This writeup will walk you through installing MySQL with the data directory on a separate partition. Although a new install is pretty straightforward, we ran into some quirks when trying to move the data directory on an existing installation. For this tutorial, I’ll be using an otherwise-fresh Ubuntu 14.04 install with MySQL already installed.
The default MySQL data directory (where the database files are stored) is in /var/lib/mysql. I’ll be moving this to a disk mounted at /mnt/SAN for the purpose of freeing up disk space on the VM. (I’m not going to discuss the benefits and drawbacks of doing so, as that’s beyond the scope of this article. I assume that if you’re here, you’ve already determined a need to mount the data directory on another filesystem.)
There are a couple of steps involved in this:
- Create the new directory
- Stopping the MySQL service
- Copying the files to the new location
- Editing /etc/mysql/my.cnf
- Editing the AppArmor profile
- Reloading the AppArmor profile and restarting MySQL
The new data directory will be located at /mnt/SAN/mysql, which will have to be created. When creating this directory, ensure it’s owned by the mysql group and user, and set permissions to 700.
sudo mkdir -p /mnt/SAN/mysql sudo chown mysql:mysql /mnt/SAN/mysql sudo chmod 700 /mnt/SAN/mysql
Next, stop the MySQL service:
sudo service mysql stop
sudo /etc/init.d/mysql stop
Once you’ve set up the new data directory on your mounted partition, copy the files over:
cp -dpR /var/lib/mysql/* /mnt/SAN/mysql/
The -dpR flags do the following:
-d prevents symlinks from being followed
-p preserves ownership, timestamps and permissions
-R copies recursively
Once the files have copied, ensure the permissions match those of the original data directory (/var/lib/mysql/). Make sure the new mysql directory has the correct ownership and permissions as well!
At this point, a directory listing of /mnt/SAN/mysql should match /var/lib/mysql exactly.
Now, we’ll edit the MySQL config file, located at /etc/mysql/my.cnf. I recommend backing this file up first!
sudo cp /etc/mysql/my.cnf /etc/mysql/my.cnf.bak
sudo emacs /etc/mysql/my.cnf
Look for the “datadir” param, which should be set to the default value of “/var/lib/mysql”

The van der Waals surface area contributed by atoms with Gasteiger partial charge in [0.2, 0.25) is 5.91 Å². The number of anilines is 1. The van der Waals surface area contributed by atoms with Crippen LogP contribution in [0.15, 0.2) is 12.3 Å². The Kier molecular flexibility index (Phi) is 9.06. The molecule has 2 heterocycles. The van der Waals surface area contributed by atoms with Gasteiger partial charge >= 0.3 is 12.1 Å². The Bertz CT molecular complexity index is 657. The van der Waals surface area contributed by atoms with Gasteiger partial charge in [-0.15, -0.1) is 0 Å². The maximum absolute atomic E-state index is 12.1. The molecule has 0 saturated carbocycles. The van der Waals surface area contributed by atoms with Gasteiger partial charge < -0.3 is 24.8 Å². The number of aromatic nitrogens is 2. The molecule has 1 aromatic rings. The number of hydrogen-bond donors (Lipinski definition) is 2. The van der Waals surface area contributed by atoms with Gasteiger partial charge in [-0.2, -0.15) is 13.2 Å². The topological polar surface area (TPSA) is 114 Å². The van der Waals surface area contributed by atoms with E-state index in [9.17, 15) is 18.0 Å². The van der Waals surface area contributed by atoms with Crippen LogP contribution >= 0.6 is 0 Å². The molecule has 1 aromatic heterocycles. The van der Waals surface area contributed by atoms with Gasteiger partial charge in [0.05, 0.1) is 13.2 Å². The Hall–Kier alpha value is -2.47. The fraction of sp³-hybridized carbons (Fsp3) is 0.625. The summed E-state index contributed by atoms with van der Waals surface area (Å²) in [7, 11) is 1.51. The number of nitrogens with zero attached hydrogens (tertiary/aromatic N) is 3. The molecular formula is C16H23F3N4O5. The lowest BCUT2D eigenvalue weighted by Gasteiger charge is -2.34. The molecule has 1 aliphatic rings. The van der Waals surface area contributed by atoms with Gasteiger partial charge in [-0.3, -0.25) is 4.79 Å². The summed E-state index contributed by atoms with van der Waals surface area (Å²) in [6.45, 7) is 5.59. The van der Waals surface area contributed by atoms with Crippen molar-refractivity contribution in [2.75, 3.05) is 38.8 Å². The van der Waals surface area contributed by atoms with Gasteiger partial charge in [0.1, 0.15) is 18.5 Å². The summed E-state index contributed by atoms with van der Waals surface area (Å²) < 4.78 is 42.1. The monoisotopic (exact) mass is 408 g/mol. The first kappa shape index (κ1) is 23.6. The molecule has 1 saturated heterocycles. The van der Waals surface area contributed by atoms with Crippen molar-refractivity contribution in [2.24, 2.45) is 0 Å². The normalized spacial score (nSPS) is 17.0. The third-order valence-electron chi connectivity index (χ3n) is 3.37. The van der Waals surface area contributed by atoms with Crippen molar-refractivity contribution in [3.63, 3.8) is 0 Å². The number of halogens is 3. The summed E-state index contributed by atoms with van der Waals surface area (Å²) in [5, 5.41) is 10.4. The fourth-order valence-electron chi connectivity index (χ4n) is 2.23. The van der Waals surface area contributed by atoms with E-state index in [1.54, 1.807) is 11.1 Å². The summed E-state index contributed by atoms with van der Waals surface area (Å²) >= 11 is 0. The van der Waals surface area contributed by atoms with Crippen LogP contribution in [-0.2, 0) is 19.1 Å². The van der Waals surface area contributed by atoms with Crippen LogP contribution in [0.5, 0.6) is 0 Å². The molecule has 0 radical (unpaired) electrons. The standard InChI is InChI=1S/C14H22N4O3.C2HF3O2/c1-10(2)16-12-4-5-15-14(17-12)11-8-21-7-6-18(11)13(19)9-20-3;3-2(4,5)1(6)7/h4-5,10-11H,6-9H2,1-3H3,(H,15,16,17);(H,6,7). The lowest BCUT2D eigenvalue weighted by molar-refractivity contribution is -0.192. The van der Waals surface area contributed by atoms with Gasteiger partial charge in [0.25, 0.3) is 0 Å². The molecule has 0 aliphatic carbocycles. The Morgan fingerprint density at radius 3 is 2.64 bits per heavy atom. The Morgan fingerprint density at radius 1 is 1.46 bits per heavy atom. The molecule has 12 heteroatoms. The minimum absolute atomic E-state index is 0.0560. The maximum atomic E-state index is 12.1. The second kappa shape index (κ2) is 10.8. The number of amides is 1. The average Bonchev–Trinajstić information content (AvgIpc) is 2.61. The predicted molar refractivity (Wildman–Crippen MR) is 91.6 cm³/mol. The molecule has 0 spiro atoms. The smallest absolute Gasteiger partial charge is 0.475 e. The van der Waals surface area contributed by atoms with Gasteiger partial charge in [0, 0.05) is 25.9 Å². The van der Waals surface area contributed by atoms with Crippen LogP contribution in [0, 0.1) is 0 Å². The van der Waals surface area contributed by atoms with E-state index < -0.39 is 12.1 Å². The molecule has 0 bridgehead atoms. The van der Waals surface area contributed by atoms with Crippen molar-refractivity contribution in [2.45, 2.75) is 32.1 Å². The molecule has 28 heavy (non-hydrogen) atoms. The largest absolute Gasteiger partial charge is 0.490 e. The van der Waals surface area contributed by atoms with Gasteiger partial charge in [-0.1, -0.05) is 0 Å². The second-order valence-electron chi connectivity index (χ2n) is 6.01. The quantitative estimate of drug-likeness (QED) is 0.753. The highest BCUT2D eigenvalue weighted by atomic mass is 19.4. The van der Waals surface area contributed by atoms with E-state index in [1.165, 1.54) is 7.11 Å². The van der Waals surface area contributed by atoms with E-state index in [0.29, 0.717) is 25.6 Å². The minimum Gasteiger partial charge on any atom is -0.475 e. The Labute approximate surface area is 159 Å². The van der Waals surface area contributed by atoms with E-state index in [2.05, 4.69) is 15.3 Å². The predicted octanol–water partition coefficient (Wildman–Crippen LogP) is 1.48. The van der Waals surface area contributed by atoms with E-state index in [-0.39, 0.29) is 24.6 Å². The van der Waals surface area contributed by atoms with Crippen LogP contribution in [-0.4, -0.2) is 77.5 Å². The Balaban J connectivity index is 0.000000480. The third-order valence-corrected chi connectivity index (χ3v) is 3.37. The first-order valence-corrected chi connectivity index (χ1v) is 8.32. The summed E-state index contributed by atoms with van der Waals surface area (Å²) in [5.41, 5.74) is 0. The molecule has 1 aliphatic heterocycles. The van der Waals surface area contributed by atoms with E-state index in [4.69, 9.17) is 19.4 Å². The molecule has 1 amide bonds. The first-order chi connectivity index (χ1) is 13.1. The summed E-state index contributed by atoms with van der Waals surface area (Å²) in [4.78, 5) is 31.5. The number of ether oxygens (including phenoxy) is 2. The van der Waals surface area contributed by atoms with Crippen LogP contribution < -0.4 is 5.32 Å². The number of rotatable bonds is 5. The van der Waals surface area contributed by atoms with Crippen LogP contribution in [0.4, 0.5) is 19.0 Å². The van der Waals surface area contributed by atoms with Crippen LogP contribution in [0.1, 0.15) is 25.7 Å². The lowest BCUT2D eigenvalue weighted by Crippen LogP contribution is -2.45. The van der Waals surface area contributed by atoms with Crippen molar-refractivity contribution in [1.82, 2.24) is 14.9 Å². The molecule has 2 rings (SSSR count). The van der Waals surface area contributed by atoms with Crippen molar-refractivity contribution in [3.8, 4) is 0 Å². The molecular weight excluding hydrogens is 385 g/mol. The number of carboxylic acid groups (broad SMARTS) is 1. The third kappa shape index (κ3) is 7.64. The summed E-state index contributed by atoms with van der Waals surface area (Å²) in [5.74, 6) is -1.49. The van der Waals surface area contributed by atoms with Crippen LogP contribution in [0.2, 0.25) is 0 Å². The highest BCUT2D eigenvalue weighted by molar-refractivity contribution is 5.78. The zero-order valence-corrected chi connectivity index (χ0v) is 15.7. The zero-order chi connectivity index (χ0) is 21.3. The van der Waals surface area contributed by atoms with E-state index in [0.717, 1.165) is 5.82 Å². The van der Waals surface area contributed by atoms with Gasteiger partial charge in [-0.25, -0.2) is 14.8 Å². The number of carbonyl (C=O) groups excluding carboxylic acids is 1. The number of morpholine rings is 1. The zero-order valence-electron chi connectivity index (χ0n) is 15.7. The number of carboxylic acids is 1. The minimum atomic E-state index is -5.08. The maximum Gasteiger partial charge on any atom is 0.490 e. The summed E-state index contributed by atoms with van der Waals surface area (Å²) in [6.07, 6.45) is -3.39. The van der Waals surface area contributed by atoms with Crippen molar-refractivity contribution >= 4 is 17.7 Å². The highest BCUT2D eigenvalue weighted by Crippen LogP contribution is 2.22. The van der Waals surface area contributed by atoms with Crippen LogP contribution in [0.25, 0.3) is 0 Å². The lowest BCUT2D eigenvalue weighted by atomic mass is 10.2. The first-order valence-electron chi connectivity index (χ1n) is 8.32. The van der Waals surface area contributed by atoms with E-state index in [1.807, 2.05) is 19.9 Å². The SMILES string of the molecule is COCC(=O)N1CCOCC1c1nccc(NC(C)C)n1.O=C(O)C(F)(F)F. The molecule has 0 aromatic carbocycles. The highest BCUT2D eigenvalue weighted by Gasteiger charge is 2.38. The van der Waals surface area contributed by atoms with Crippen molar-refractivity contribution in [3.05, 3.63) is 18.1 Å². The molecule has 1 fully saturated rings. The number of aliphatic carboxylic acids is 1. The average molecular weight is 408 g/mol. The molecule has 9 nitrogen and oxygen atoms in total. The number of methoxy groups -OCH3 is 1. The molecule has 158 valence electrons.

[mysqld] # # * Basic Settings # user = mysql pid-file = /var/run/mysqld/mysqld.pid socket = /var/run/mysqld/mysqld.sock port = 3306 basedir = /usr datadir = /var/lib/mysql tmpdir = /tmp lc-messages-dir = /usr/share/mysql skip-external-locking
Change this value to your new mysql data directory (/mnt/SAN/mysql) and save the file.
If you try to start the MySQL service now, it’ll likely fail because AppArmor sees it accessing a directory it’s not supposed to. Dmesg will show errors like this:
init: mysql main process ended, respawning init: mysql post-start process (14005) terminated with status 1 apparmor="STATUS" operation="profile_replace" profile="unconfined" name="/usr/sbin/mysqld" pid=14020 comm="apparmor_parser" init: mysql main process (14032) terminated with status 1 init: mysql respawning too fast, stopped
In order to correct this, we’ll have to tell AppArmor to allow mysql to read/write to the new data directory. Open up the MySQL AppArmor profile:
sudo emacs /etc/apparmor.d/usr.sbin.mysql
Comment out the lines pertaining to the old data directory, and add the new data directory to the AppArmor profile:
... #/var/lib/mysql/ r, #/var/lib/mysql/** rwk, /mnt/SAN/mysql/ r, /mnt/SAN/mysql/** rwk, ...
Once this is done, reload the AppArmor profile:
sudo apparmor_parser -r /etc/apparmor.d/usr.sbin.mysql If all the permissions are correct, the mysql service should now start:
sudo service mysql start
sudo /etc/init.d/mysql start
If you’re still running into issues, make sure that:
- The new data directory has the correct permissions
- The AppArmor profile is correct
- You’ve started the mysql service (mysqld)